Markets down across the world; Dow Jones falls below 9,000

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Thursday, October 9, 2008

20:45, 09 October, 2008 (UTC)
  • DJIA
  • 8.579,19 Loss 678,91 Loss 7,33%
  • Nasdaq
  • 1.645,12 Loss 95,21 Loss 5.47%
  • S&P 500
  • 909,92 Loss 75,02 Loss 7,62%
  • S&P TSX
  • 9.600,18 Loss 456,13 Loss 4.54%
  • IPC
  • 20.310,20 Loss 368,77 Loss 1,78%
  • Merval
  • 1.287,330 Loss 67.650 Loss 4,99%
  • Bovespa
  • 37.089,29 Loss 1,504.25 Loss 3,90%
  • FTSE 100
  • 4.313,80 Loss 52,89 Loss 1,21%
  • DAX
  • 4.887,00 Loss 126,62 Loss 2,53%
  • CAC 40
  • 3.442,70 Loss 54,19 Loss 1,55%
  • SMI
  • 5.798,84 Loss 274,61 Loss 4,52%
  • AEX
  • 281,97 Loss 3,69 Loss 1,29%
  • BEL20
  • 2.240,88 Loss 83,07 Loss 3,57%
  • MIBTel
  • 16.519,00 Loss 274,00 Loss 1,63%
  • IBEX 35
  • 9.902,90 Loss 394,70 Loss 3,83%
  • All Ordinaries
  • 4.291,30 Loss 78,50 Loss 1,80%
  • Nikkei
  • 9.157,49 Loss 45,83 Loss 0,50%
  • Hang Seng
  • 15.943,20 Profit 511,51 Profit 3,31%
  • SSE Composite
  • 2.074,58 Loss 17,64 Loss 0,84%

    Stock markets across the world fell dramatically this week on worries that recent government moves might not prevent a global recession. The largest drop was with the Dow Jones (DJIA), which fell 678 points or more than 7.3% to below 9,000, closing at 8,579.19. The index fell over 2,000 points in the past nine days to reach its lowest level since 2003. The S&P 500 was down more than 7%.

    The U.S. markets opened on the positive side, but with bad news coming from several different areas such as uncertainty over whether the 700 billion USD bank bailout bill passed by the United States House of Representatives and the Senate will be effective. Concerns over the lack of trading within the credit market was a primary cause of the drop.

    This was the seventh straight day of markets closing in severely negative numbers.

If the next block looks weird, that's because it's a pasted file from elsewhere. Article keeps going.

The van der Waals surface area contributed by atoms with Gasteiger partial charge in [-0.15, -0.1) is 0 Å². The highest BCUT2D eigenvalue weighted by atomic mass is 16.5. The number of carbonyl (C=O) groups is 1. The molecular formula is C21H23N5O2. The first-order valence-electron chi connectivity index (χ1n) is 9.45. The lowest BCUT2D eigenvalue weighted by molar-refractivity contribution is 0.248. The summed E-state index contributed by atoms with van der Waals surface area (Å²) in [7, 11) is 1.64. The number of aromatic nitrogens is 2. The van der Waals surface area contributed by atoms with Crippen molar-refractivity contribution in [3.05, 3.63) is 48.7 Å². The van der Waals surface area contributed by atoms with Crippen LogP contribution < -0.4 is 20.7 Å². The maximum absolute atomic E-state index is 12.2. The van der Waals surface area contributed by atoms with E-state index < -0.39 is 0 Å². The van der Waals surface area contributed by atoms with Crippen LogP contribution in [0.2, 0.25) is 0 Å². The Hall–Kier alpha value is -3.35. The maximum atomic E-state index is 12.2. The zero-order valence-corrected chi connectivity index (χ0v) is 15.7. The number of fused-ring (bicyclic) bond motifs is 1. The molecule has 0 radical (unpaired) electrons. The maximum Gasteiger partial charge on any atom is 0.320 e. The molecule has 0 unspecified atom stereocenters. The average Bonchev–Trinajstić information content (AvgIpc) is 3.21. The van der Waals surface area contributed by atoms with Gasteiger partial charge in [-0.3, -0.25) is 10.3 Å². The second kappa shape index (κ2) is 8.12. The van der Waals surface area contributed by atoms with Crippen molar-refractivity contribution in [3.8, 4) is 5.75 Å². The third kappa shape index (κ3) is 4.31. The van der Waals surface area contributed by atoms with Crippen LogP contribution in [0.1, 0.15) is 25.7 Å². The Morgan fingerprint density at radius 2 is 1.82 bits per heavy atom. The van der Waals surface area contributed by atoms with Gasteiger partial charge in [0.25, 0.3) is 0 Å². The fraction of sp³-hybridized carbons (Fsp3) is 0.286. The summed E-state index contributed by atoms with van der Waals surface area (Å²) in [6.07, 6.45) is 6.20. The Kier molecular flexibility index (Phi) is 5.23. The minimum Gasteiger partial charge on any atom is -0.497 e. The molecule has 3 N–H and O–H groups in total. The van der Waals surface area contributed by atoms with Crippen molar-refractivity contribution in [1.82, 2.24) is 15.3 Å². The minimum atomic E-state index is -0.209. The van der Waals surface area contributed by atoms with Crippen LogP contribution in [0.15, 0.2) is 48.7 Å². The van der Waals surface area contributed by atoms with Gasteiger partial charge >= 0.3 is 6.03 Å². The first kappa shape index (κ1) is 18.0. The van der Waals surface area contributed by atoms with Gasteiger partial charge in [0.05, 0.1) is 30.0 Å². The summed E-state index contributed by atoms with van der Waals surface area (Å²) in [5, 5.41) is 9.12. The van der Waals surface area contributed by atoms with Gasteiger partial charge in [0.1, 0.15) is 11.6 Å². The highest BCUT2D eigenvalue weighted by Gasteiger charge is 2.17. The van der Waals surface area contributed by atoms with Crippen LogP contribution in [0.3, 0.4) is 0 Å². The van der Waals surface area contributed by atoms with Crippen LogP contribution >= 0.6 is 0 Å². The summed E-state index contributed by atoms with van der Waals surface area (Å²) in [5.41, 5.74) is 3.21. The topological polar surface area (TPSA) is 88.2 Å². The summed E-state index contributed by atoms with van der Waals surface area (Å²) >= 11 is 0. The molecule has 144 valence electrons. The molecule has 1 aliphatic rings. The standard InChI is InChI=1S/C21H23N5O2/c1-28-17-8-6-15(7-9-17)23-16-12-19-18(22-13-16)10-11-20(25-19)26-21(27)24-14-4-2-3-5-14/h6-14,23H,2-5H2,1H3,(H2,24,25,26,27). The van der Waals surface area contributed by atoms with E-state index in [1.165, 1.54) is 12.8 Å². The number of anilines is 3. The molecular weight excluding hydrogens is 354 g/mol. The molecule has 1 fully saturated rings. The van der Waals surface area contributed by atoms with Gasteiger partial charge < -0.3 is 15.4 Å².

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    One of the biggest stocks to drop was General Motors, which lost more than 33% of its value.

    In the UK, the FTSE 100 dropped from a day high of 145 points to 52.9 points lower, at a 4 year low. The biggest drop was Barclays, which dropped 13.1%.

    The only major world indexes that gained any value were the Hang Seng in Hong Kong, which closed up 511.51 points or 3.31%, and the Russian RTS, which partly recovered from yesterday's fall with a 10.91% increase.

    "Markets are still sceptic with regards to the international coordination to face the problems of the financial system," explained Barclays Capital economists, and they predicted stocks would continue to be volatile.

    Investors are awaiting the outcome of several meetings that will be held this weekend. Finance ministers from the G7 will be gathering in Washington, and the International Monetary Fund and the World Bank will be holding their autumn meetings.

    Emergency rescues

    In response to the financial tsunami, the European Central Bank (ECB) opened an unlimited emergency credit line on Thursday to stimulate liquidity in the institutions that are facing bankruptcy. Through six-day credits, the ECB plans to financially aid the 15 countries which are part of the Eurozone. Furthermore, it injected $100 billion dollars into the market, duplicating the figure it had originally offered.

    Iceland nationalized Kaupthing Bank, the most important bank in the country. The Nordic state – whose economy is highly dependent on the banking system – is having great financial problems after the government nationalized the three most important banks, and could face bankruptcy.

    Central banks in Argentina, Brazil and Mexico also decided to intervene in the market to stop the rapid devaluation of their currencies, fearing a capital flight out.

    Germany's Chancellor Angela Merkel did not rule out nationalizing banks.

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